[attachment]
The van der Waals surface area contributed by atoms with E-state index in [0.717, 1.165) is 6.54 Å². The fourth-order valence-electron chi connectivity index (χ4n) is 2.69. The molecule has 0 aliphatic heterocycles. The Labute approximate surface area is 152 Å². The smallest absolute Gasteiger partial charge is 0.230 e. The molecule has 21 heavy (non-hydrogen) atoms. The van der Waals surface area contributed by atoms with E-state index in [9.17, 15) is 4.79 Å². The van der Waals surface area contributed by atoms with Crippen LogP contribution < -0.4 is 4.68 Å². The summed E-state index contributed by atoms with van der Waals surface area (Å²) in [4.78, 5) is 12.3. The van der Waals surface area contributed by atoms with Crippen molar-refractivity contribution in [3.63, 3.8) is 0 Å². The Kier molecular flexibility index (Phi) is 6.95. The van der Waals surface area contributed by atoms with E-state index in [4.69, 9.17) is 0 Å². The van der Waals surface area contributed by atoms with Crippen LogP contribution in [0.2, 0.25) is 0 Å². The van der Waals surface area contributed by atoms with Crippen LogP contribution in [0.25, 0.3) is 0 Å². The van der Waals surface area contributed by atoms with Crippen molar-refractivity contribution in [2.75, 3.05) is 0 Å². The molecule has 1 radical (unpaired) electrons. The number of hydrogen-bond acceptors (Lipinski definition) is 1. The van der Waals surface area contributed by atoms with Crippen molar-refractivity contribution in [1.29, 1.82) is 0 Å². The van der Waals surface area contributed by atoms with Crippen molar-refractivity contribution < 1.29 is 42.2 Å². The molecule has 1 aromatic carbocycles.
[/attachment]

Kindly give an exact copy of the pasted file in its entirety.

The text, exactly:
The van der Waals surface area contributed by atoms with E-state index in [0.717, 1.165) is 6.54 Å². The fourth-order valence-electron chi connectivity index (χ4n) is 2.69. The molecule has 0 aliphatic heterocycles. The Labute approximate surface area is 152 Å². The smallest absolute Gasteiger partial charge is 0.230 e. The molecule has 21 heavy (non-hydrogen) atoms. The van der Waals surface area contributed by atoms with E-state index in [9.17, 15) is 4.79 Å². The van der Waals surface area contributed by atoms with Crippen LogP contribution < -0.4 is 4.68 Å². The summed E-state index contributed by atoms with van der Waals surface area (Å²) in [4.78, 5) is 12.3. The van der Waals surface area contributed by atoms with Crippen molar-refractivity contribution in [3.63, 3.8) is 0 Å². The Kier molecular flexibility index (Phi) is 6.95. The van der Waals surface area contributed by atoms with E-state index in [4.69, 9.17) is 0 Å². The van der Waals surface area contributed by atoms with Crippen LogP contribution in [0.2, 0.25) is 0 Å². The van der Waals surface area contributed by atoms with Crippen LogP contribution in [0.25, 0.3) is 0 Å². The van der Waals surface area contributed by atoms with Crippen molar-refractivity contribution in [2.75, 3.05) is 0 Å². The molecule has 1 radical (unpaired) electrons. The number of hydrogen-bond acceptors (Lipinski definition) is 1. The van der Waals surface area contributed by atoms with Crippen molar-refractivity contribution in [1.29, 1.82) is 0 Å². The van der Waals surface area contributed by atoms with Crippen molar-refractivity contribution < 1.29 is 42.2 Å². The molecule has 1 aromatic carbocycles.